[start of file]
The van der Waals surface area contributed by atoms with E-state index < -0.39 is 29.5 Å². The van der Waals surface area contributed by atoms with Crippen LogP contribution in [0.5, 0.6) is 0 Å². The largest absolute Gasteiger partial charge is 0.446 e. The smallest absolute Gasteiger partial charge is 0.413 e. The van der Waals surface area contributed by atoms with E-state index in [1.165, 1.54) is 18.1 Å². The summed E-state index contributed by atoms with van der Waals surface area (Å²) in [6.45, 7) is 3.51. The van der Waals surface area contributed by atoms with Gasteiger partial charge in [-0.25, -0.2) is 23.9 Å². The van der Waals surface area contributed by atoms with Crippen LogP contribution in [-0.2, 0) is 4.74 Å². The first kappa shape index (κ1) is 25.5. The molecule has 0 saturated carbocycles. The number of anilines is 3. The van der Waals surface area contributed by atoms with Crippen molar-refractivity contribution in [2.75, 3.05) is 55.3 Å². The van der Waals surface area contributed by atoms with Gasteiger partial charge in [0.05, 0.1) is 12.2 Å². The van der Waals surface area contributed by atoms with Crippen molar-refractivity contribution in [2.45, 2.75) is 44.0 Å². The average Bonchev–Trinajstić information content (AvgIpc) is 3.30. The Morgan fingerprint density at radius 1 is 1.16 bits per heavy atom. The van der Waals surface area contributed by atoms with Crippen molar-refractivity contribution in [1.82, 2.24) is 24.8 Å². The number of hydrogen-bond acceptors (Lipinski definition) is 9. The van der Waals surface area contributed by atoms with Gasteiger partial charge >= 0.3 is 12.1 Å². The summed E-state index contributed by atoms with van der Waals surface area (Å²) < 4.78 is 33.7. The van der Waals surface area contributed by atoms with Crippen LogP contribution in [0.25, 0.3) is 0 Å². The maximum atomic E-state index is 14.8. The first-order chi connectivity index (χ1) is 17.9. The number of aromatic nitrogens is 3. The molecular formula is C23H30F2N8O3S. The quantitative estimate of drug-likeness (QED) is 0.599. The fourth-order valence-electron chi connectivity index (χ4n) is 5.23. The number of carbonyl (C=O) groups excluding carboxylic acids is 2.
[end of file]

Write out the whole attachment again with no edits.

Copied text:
The van der Waals surface area contributed by atoms with E-state index < -0.39 is 29.5 Å². The van der Waals surface area contributed by atoms with Crippen LogP contribution in [0.5, 0.6) is 0 Å². The largest absolute Gasteiger partial charge is 0.446 e. The smallest absolute Gasteiger partial charge is 0.413 e. The van der Waals surface area contributed by atoms with E-state index in [1.165, 1.54) is 18.1 Å². The summed E-state index contributed by atoms with van der Waals surface area (Å²) in [6.45, 7) is 3.51. The van der Waals surface area contributed by atoms with Gasteiger partial charge in [-0.25, -0.2) is 23.9 Å². The van der Waals surface area contributed by atoms with Crippen LogP contribution in [-0.2, 0) is 4.74 Å². The first kappa shape index (κ1) is 25.5. The molecule has 0 saturated carbocycles. The number of anilines is 3. The van der Waals surface area contributed by atoms with Crippen molar-refractivity contribution in [2.75, 3.05) is 55.3 Å². The van der Waals surface area contributed by atoms with Gasteiger partial charge in [0.05, 0.1) is 12.2 Å². The van der Waals surface area contributed by atoms with Crippen molar-refractivity contribution in [2.45, 2.75) is 44.0 Å². The average Bonchev–Trinajstić information content (AvgIpc) is 3.30. The Morgan fingerprint density at radius 1 is 1.16 bits per heavy atom. The van der Waals surface area contributed by atoms with Crippen molar-refractivity contribution in [1.82, 2.24) is 24.8 Å². The number of hydrogen-bond acceptors (Lipinski definition) is 9. The van der Waals surface area contributed by atoms with Gasteiger partial charge >= 0.3 is 12.1 Å². The summed E-state index contributed by atoms with van der Waals surface area (Å²) < 4.78 is 33.7. The van der Waals surface area contributed by atoms with Crippen LogP contribution in [0.25, 0.3) is 0 Å². The maximum atomic E-state index is 14.8. The first-order chi connectivity index (χ1) is 17.9. The number of aromatic nitrogens is 3. The molecular formula is C23H30F2N8O3S. The quantitative estimate of drug-likeness (QED) is 0.599. The fourth-order valence-electron chi connectivity index (χ4n) is 5.23. The number of carbonyl (C=O) groups excluding carboxylic acids is 2.